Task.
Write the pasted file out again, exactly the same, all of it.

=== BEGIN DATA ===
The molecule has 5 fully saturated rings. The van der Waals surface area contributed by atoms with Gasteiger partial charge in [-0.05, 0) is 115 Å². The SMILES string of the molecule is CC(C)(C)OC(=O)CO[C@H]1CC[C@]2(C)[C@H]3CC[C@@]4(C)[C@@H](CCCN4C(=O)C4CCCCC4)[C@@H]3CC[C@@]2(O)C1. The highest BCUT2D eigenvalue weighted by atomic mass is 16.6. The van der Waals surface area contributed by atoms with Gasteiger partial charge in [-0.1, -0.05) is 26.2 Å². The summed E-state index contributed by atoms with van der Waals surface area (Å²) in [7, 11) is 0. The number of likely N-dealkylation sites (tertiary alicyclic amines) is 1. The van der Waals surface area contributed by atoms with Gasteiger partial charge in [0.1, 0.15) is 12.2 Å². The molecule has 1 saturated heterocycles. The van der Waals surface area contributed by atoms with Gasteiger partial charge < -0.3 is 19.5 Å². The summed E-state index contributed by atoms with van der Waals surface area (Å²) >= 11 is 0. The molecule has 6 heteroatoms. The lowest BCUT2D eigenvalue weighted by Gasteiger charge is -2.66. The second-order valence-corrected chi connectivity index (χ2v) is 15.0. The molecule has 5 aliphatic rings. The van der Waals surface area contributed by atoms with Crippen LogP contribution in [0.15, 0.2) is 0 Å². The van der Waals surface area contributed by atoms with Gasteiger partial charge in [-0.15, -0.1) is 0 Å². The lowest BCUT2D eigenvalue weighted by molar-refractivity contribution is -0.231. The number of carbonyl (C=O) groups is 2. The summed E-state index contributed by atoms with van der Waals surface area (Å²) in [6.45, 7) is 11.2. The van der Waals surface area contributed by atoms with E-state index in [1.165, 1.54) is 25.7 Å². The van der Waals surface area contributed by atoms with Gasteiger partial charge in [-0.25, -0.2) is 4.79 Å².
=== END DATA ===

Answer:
The molecule has 5 fully saturated rings. The van der Waals surface area contributed by atoms with Gasteiger partial charge in [-0.05, 0) is 115 Å². The SMILES string of the molecule is CC(C)(C)OC(=O)CO[C@H]1CC[C@]2(C)[C@H]3CC[C@@]4(C)[C@@H](CCCN4C(=O)C4CCCCC4)[C@@H]3CC[C@@]2(O)C1. The highest BCUT2D eigenvalue weighted by atomic mass is 16.6. The van der Waals surface area contributed by atoms with Gasteiger partial charge in [-0.1, -0.05) is 26.2 Å². The summed E-state index contributed by atoms with van der Waals surface area (Å²) in [7, 11) is 0. The number of likely N-dealkylation sites (tertiary alicyclic amines) is 1. The van der Waals surface area contributed by atoms with Gasteiger partial charge in [0.1, 0.15) is 12.2 Å². The molecule has 1 saturated heterocycles. The van der Waals surface area contributed by atoms with Gasteiger partial charge < -0.3 is 19.5 Å². The summed E-state index contributed by atoms with van der Waals surface area (Å²) >= 11 is 0. The molecule has 6 heteroatoms. The lowest BCUT2D eigenvalue weighted by Gasteiger charge is -2.66. The second-order valence-corrected chi connectivity index (χ2v) is 15.0. The molecule has 5 aliphatic rings. The van der Waals surface area contributed by atoms with Crippen LogP contribution in [0.15, 0.2) is 0 Å². The van der Waals surface area contributed by atoms with Gasteiger partial charge in [-0.15, -0.1) is 0 Å². The lowest BCUT2D eigenvalue weighted by molar-refractivity contribution is -0.231. The number of carbonyl (C=O) groups is 2. The summed E-state index contributed by atoms with van der Waals surface area (Å²) in [6.45, 7) is 11.2. The van der Waals surface area contributed by atoms with E-state index in [1.165, 1.54) is 25.7 Å². The van der Waals surface area contributed by atoms with Gasteiger partial charge in [-0.25, -0.2) is 4.79 Å².